August 2022 ACCS - Item 2 Public Comment 1Public Comment 1 received for Agenda Item 2 of the August 11, 2022, Advisory Commission on Charter Schools meeting.
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[The following information was provided on California Charter Schools Association letterhead.]
August 8, 2022
RE: Advisory Commission on Charter Schools (ACCS) August 2022 Item 2
Appeal of the Denial of a Petition for the Establishment of a Classroom-Based Charter School Pursuant to California Education Code Section 47605(k)(2): Consideration of Evidence to Hear or Summarily Deny the Appeal of Caliber: High School, which was denied by the Vallejo City Unified School District and the Solano County Board of Education: SUPPORT
Dear Chair Walsh and ACCS Commissioners,
On behalf of the California Charter Schools Association (CCSA) and the 1300 charter schools we represent, we are writing to support the appeal of the denial of a petition for Caliber: High School (CHS). We strongly disagree with the report from the California Department of Education (CDE) which recommends that your Advisory Commission on Charter Schools (ACCS) recommend summary denial of the CHS appeal.
AB 1505 charged the ACCS with making a recommendation to the State Board of Education (SBE) about whether the SBE should hear an appeal by a charter school or summarily deny the appeal, based on the documentary record. The CDE wrongly recommends that the appeal be summarily denied, and we urge you not to follow this recommendation and instead recommend that the SBE hear the CHS appeal.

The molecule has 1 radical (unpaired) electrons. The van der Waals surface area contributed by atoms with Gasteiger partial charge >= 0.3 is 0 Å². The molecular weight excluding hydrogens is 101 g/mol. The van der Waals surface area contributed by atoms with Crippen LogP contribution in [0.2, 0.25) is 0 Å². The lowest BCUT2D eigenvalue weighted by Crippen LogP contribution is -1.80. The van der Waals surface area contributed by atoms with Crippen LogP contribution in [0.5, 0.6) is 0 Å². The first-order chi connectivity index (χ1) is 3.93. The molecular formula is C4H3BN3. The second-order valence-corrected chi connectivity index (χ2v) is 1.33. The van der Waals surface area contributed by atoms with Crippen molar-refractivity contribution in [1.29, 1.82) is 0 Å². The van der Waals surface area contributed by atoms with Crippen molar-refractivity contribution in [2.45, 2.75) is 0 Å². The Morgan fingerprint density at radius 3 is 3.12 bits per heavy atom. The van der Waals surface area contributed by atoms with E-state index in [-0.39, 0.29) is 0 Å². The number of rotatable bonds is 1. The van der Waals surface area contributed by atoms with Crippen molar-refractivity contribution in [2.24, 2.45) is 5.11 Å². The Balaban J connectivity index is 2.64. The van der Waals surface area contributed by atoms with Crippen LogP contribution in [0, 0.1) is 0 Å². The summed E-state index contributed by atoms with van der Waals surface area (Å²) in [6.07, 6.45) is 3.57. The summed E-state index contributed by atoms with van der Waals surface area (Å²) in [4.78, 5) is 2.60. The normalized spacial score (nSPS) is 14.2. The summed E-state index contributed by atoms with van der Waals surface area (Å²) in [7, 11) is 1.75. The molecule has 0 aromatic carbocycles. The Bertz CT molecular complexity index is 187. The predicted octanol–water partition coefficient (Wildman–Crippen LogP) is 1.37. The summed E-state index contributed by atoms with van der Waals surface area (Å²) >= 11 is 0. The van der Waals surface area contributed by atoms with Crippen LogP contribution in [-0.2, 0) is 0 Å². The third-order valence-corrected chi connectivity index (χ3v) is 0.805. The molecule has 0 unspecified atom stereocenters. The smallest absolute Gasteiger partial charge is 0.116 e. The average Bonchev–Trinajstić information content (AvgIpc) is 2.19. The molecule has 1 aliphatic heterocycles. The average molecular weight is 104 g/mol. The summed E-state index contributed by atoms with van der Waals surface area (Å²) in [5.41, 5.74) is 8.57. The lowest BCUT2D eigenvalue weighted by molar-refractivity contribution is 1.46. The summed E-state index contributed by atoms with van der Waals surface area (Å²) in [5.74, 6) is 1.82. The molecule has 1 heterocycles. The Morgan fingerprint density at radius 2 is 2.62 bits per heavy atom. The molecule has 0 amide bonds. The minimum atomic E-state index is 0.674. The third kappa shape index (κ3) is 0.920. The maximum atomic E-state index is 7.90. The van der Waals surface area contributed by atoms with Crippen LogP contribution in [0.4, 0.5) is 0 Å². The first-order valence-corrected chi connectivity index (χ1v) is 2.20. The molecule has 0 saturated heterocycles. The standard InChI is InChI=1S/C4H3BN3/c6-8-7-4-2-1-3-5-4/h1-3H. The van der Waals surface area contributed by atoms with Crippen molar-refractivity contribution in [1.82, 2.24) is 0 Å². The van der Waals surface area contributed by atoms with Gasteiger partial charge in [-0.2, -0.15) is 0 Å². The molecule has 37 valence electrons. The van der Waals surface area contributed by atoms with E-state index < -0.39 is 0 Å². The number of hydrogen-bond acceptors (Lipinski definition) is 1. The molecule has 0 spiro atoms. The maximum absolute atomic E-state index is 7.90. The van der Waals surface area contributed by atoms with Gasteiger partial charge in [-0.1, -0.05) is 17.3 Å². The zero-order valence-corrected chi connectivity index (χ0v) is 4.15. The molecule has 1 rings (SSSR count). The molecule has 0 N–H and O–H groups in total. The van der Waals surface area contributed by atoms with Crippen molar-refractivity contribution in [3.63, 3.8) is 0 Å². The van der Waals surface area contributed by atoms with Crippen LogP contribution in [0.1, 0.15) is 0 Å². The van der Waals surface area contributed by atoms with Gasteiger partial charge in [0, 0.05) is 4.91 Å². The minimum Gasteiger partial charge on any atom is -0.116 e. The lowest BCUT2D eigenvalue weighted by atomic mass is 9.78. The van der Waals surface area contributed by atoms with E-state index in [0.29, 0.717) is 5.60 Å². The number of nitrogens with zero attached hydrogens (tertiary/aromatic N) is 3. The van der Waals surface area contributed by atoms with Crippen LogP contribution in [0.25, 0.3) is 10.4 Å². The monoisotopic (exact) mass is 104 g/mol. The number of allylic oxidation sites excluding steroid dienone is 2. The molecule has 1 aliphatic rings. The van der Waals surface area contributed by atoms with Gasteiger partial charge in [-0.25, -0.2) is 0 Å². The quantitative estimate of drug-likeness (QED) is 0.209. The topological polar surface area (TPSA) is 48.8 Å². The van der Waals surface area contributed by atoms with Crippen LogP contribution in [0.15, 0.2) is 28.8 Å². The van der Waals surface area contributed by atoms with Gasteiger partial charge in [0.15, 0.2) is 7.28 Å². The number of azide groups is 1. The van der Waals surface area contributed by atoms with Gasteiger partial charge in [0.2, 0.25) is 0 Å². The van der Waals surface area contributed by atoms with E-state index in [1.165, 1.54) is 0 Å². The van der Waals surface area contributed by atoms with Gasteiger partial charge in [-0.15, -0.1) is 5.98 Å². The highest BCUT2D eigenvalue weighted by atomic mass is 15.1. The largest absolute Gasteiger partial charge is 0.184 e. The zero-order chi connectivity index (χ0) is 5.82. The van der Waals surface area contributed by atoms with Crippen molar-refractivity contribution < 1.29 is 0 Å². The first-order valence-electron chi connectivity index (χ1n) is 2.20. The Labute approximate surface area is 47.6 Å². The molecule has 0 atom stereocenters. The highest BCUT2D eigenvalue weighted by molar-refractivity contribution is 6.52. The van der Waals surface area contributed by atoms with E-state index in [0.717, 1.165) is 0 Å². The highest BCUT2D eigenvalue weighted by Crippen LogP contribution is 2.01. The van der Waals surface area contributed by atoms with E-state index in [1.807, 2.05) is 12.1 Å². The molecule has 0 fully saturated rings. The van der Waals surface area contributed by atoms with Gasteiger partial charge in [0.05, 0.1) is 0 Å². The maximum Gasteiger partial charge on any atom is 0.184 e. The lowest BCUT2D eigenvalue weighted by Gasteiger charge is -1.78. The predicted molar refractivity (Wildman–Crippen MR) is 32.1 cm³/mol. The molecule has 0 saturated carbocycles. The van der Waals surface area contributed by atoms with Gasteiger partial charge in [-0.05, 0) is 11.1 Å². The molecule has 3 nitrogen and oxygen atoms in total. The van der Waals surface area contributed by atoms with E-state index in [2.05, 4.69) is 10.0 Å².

CDE’s recommendation is based on an incorrect reading of the statute. CDE states that the CHS appeal must be summarily denied because CHS has not submitted evidence to rebut the fact that the Vallejo City Unified School District (VCUSD) is in receivership. While it is arguable whether VCUSD is still in receivership in light of the changes under AB 1840 (2018) for school districts receiving emergency apportionments, CDE fails to understand, and misreads the statute, that the rebuttable presumption is related to the school district’s financial position to absorb the proposed charter petition’s fiscal impact under Education Code (EC) Section 47605(c)(8). That section provides that a district may deny a charter school if:
The school district is not positioned to absorb the fiscal impact of the proposed charter school. A school district satisfies this paragraph if it has a qualified interim certification pursuant to Section 42131 and the county superintendent of schools, in consultation with the County Office Fiscal Crisis and Management Assistance Team, certifies that approving the charter school would result in the school district having a negative interim certification pursuant to Section 42131, has a negative interim certification pursuant to Section 42131, or is under state receivership. Charter schools proposed in a school district satisfying one of these conditions shall be subject to a rebuttable presumption of denial. (Emphasis added.)
Under most circumstances, the law requires a charter school to be approved unless there are findings under EC Section 47605(c):